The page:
Artificial intelligence is the most recent platform play with radical promise for talent acquisition.
Why a "platform"? Because the technological areas that make up AI -- machine learning, natural language processing (NLP), predictive analytics and robotic process automation (RPA) -- are underlying functions that support a great and growing number of HR business processes. In other words, AI is not an individual application to be purchased; it is an intelligent infrastructure that can underlie many business applications -- HR systems among them.
An AI program analyzes data -- ordinarily an immense amount of it -- then decides or recommends what should happen next to complete a task. The ability of the application to continually "learn" and adapt from that machine learning is a fundamental aspect of any AI program. Think of AI as a hard-working engine tirelessly supporting your talent acquisition processes.
Here are six important benefits of using AI in talent acquisition.
1. AI can accelerate candidate sourcing
Recruiters cannot be expected to know everything about the nuances of job requisition language, especially new recruiters or recruiters for highly technical positions. This is where an intelligent, AI-based engine comes into play. Starting with the wording of requirements in the job req, it can expand the search beyond the exact wording of that req to related industry-specific language and terms. Unlike a simple word-matching algorithm, AI-enabled sourcing enables a search by intent or meaning.
In addition, through the deep learning that permeates AI systems, the concept of skills adjacency is addressed. If a candidate knows or can do a certain thing, the software can infer the prerequisites of that skill or knowledge and determine the likelihood of the person having a similar but different skill based on analysis of millions of data points. Candidate sourcing is thereby facilitated with a wider, more inclusive pool of candidates that may be missed by humans, and over time can answer such questions as: What are the best sources of high-performing candidates for my firm who will stay on the job for more than two years?
In sourcing candidates or, later, evaluating candidates, AI has the ability to infer skills or interests from, for example, prior jobs held, volunteer positions or education that are not directly stated on the applicant's resume. Because the program is always learning, it retains associations it can then apply in new and different recruitment scenarios. This can increase the possible positions within an organization for which the candidate (or a current employee) may be suited, even if they did not actually apply for them.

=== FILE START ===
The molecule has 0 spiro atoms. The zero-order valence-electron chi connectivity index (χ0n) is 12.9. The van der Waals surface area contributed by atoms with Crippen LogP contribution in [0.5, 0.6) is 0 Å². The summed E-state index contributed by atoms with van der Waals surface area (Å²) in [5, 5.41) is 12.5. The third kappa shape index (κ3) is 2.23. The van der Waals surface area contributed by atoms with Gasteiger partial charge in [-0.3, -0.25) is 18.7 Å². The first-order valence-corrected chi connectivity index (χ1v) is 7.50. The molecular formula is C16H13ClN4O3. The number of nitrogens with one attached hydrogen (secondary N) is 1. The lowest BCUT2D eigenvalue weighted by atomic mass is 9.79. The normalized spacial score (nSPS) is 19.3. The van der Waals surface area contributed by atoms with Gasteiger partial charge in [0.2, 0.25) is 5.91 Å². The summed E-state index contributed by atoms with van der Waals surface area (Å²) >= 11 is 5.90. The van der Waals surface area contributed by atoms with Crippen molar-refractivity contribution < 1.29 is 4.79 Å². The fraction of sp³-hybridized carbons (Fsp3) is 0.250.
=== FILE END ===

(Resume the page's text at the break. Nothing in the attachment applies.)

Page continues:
2. AI makes applicant screening more efficient
In screening, as in sourcing, data may be varied and may include past or current employee resumes; competency or skill models that are tied to the specific industry or task; incoming resumes or records of employee success or longevity based on skills, education or even location. All are examples of the kinds of data from which a machine learning program can learn rules and patterns. External data sources such as national or international salary ranges, U.S. Bureau of Labor Statistics job classifications, etc., can also be data sources fed into the "brain" that is AI. Machine learning can then help provide answers to questions such as: What candidate traits best correlate with long-term success in this particular position?
Because candidates often want to apply to a company rather than a specific job, AI can recommend positions that are relevant to the skill set, education or "soft" skills of each candidate. This ability is also useful with current employees for recommending new positions or opportunities based on an employee's skills, interests and aspirations. This is a great advantage to both applicants and hiring companies. If, for example, a college graduate thinks she might want to work for Microsoft, she can submit her resume and the AI-based talent acquisition tools can tell her the jobs or job areas for which she may be a likely candidate. It is a huge time-saver for recruiters and candidates alike.
3. AI can help eliminate bias